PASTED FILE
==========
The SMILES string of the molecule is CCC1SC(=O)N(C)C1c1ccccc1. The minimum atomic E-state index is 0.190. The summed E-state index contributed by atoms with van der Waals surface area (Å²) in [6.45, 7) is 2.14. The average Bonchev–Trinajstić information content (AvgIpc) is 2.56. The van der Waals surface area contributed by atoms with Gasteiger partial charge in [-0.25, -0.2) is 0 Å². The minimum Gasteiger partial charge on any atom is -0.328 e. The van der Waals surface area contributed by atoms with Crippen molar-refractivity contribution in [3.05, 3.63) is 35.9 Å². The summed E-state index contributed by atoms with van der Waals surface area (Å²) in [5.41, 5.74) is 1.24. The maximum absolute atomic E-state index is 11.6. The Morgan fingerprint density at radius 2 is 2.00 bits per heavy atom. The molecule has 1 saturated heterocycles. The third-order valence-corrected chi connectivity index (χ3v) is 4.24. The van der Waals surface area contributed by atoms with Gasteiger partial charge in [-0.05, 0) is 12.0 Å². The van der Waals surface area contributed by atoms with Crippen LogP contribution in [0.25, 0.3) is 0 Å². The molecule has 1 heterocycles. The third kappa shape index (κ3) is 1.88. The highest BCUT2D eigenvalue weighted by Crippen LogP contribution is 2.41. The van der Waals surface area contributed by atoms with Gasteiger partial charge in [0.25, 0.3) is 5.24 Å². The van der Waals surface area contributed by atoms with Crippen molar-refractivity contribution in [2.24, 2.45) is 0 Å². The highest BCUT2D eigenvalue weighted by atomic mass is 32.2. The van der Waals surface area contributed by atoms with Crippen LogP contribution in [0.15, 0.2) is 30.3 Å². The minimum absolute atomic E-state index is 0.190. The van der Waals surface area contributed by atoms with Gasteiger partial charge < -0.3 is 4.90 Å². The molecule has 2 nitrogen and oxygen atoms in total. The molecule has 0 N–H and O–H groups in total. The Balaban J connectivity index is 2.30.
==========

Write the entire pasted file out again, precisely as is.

The SMILES string of the molecule is CCC1SC(=O)N(C)C1c1ccccc1. The minimum atomic E-state index is 0.190. The summed E-state index contributed by atoms with van der Waals surface area (Å²) in [6.45, 7) is 2.14. The average Bonchev–Trinajstić information content (AvgIpc) is 2.56. The van der Waals surface area contributed by atoms with Gasteiger partial charge in [-0.25, -0.2) is 0 Å². The minimum Gasteiger partial charge on any atom is -0.328 e. The van der Waals surface area contributed by atoms with Crippen molar-refractivity contribution in [3.05, 3.63) is 35.9 Å². The summed E-state index contributed by atoms with van der Waals surface area (Å²) in [5.41, 5.74) is 1.24. The maximum absolute atomic E-state index is 11.6. The Morgan fingerprint density at radius 2 is 2.00 bits per heavy atom. The molecule has 1 saturated heterocycles. The third-order valence-corrected chi connectivity index (χ3v) is 4.24. The van der Waals surface area contributed by atoms with Gasteiger partial charge in [-0.05, 0) is 12.0 Å². The van der Waals surface area contributed by atoms with Crippen LogP contribution in [0.25, 0.3) is 0 Å². The molecule has 1 heterocycles. The third kappa shape index (κ3) is 1.88. The highest BCUT2D eigenvalue weighted by Crippen LogP contribution is 2.41. The van der Waals surface area contributed by atoms with Gasteiger partial charge in [0.25, 0.3) is 5.24 Å². The van der Waals surface area contributed by atoms with Crippen molar-refractivity contribution in [2.24, 2.45) is 0 Å². The highest BCUT2D eigenvalue weighted by atomic mass is 32.2. The van der Waals surface area contributed by atoms with Crippen LogP contribution in [0.15, 0.2) is 30.3 Å². The minimum absolute atomic E-state index is 0.190. The van der Waals surface area contributed by atoms with Gasteiger partial charge < -0.3 is 4.90 Å². The molecule has 2 nitrogen and oxygen atoms in total. The molecule has 0 N–H and O–H groups in total. The Balaban J connectivity index is 2.30.